Indiana Daily Student

Dickerson reflects on success

Alex Dickerson is a force to be reckoned with.

The 6-foot-3, 210-pound left-fielder is only a sophomore, but he has won awards most college baseball players only dream about — and takes it all in stride.

“He’s a very, very humble, hardworking kid,” IU coach Tracy Smith said. “He goes about and does his business every single day with no complaint, with no drama. He’s very professional in his approach.”

Most recently, Dickerson was named Louisville Slugger First Team All-American by College Baseball Newspaper, adding to his already impressive resume.

Dickerson was the first player in IU history to win Big Ten Freshman of the Year and Big Ten Player of the Year in consecutive seasons. He was also part of the Second Team All-Big Ten, a third team All-Mideast Region selection, and a recipient of Freshman All-America honors from Collegiate Baseball and the National Collegiate Baseball Writer’s Association.

“I just want to be known as the guy that played his best and came in playing his best every single day,” Dickerson said. “That’s all I could ask to be remembered for. I never really defined who I am based on awards, just how I play every day.”

In his second season at IU, Dickerson won the first Triple Crown in the Big Ten Conference in 23 years. Dickerson is also one of 38 players in the nation to be invited to the USA Baseball’s Collegiate Team Trials. If selected, Dickerson will join 21 other players to compete against international teams in the United States, Taiwan and Japan. Additionally, he is one of 25 players nationally to be a semifinalist for the 2010 Dick Howser Trophy, an award presented yearly to the top collegiate baseball player by the National College Baseball Writers of America. Dickerson also received All Big-Ten Tournament Honors.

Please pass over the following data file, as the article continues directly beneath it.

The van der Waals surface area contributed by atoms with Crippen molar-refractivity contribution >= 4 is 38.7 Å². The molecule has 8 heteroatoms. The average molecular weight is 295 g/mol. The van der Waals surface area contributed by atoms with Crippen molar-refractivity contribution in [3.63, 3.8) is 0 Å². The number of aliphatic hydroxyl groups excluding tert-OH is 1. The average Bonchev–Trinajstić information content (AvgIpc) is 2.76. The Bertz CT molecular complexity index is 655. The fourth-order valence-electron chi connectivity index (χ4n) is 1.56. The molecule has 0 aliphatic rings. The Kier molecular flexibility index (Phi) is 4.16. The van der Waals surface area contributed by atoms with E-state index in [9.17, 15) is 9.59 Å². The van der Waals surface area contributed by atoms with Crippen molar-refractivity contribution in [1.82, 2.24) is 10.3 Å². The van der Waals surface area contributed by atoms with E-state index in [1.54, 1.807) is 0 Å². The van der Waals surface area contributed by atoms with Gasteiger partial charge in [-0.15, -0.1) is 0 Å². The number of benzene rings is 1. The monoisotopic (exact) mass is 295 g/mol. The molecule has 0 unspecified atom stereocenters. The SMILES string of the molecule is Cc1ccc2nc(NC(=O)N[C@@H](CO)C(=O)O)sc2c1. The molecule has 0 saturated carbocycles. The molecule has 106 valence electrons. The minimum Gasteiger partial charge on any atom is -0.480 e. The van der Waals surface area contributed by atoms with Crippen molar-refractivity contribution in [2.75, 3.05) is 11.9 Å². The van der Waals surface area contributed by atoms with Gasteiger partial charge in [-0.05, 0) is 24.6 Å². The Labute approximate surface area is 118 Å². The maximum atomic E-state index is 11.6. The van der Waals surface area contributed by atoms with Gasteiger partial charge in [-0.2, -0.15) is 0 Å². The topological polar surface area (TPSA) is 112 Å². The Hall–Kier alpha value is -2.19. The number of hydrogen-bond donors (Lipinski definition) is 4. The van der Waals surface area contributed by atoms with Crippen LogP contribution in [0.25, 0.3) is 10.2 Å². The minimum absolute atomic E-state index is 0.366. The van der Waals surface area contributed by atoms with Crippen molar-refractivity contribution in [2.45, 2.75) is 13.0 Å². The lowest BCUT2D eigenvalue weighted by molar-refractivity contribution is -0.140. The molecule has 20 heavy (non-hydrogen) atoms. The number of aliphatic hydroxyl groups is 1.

“My dad brought me up this way,” Dickerson said, “to never settle for small accomplishments — just always trying to get better.”

He intends on doing whatever it takes to get better, saying he is striving to continue baseball after his college career.

“Ever since I was a little kid, I always thought about being a major leaguer, how great it would be,” Dickerson said. “I’ve always loved the sport. There was never a moment where I chose it. I just said I was going to be the best I can be and see how far it goes.”

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